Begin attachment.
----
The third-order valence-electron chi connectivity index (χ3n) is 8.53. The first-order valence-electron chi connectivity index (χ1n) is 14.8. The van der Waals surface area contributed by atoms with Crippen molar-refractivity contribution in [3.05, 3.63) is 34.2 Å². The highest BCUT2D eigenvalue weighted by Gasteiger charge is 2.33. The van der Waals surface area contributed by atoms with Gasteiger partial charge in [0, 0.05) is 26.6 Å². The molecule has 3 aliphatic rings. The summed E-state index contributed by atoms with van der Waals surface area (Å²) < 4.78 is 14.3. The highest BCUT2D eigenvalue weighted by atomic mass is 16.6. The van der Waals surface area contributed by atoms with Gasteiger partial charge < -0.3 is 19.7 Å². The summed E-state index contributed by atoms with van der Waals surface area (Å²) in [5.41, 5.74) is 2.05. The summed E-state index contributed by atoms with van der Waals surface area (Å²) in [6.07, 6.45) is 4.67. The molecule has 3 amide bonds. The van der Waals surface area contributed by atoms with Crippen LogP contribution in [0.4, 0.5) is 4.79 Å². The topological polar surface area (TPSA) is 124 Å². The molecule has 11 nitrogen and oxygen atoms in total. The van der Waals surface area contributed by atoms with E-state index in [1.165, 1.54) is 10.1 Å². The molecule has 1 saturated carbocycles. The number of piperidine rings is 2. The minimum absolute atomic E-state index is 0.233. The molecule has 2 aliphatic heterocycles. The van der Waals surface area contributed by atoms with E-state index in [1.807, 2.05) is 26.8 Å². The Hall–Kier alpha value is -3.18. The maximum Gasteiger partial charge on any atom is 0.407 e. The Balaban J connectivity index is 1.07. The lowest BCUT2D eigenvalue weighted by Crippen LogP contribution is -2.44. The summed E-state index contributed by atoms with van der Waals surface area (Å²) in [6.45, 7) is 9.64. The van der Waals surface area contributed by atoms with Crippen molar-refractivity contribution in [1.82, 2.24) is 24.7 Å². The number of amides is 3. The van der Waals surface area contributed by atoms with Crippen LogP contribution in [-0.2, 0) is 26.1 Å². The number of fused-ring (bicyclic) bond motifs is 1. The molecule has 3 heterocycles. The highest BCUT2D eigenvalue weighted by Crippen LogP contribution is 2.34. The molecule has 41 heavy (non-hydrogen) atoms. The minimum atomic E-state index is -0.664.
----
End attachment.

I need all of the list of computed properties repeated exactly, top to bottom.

The third-order valence-electron chi connectivity index (χ3n) is 8.53. The first-order valence-electron chi connectivity index (χ1n) is 14.8. The van der Waals surface area contributed by atoms with Crippen molar-refractivity contribution in [3.05, 3.63) is 34.2 Å². The highest BCUT2D eigenvalue weighted by Gasteiger charge is 2.33. The van der Waals surface area contributed by atoms with Gasteiger partial charge in [0, 0.05) is 26.6 Å². The molecule has 3 aliphatic rings. The summed E-state index contributed by atoms with van der Waals surface area (Å²) < 4.78 is 14.3. The highest BCUT2D eigenvalue weighted by atomic mass is 16.6. The van der Waals surface area contributed by atoms with Gasteiger partial charge < -0.3 is 19.7 Å². The summed E-state index contributed by atoms with van der Waals surface area (Å²) in [5.41, 5.74) is 2.05. The summed E-state index contributed by atoms with van der Waals surface area (Å²) in [6.07, 6.45) is 4.67. The molecule has 3 amide bonds. The van der Waals surface area contributed by atoms with Crippen LogP contribution in [0.4, 0.5) is 4.79 Å². The topological polar surface area (TPSA) is 124 Å². The molecule has 11 nitrogen and oxygen atoms in total. The van der Waals surface area contributed by atoms with E-state index in [1.165, 1.54) is 10.1 Å². The molecule has 1 saturated carbocycles. The number of piperidine rings is 2. The minimum absolute atomic E-state index is 0.233. The molecule has 2 aliphatic heterocycles. The van der Waals surface area contributed by atoms with E-state index in [1.807, 2.05) is 26.8 Å². The Hall–Kier alpha value is -3.18. The maximum Gasteiger partial charge on any atom is 0.407 e. The Balaban J connectivity index is 1.07. The lowest BCUT2D eigenvalue weighted by Crippen LogP contribution is -2.44. The summed E-state index contributed by atoms with van der Waals surface area (Å²) in [6.45, 7) is 9.64. The van der Waals surface area contributed by atoms with Crippen molar-refractivity contribution in [1.82, 2.24) is 24.7 Å². The number of amides is 3. The van der Waals surface area contributed by atoms with Crippen LogP contribution in [-0.2, 0) is 26.1 Å². The number of fused-ring (bicyclic) bond motifs is 1. The molecule has 3 heterocycles. The highest BCUT2D eigenvalue weighted by Crippen LogP contribution is 2.34. The molecule has 41 heavy (non-hydrogen) atoms. The minimum atomic E-state index is -0.664.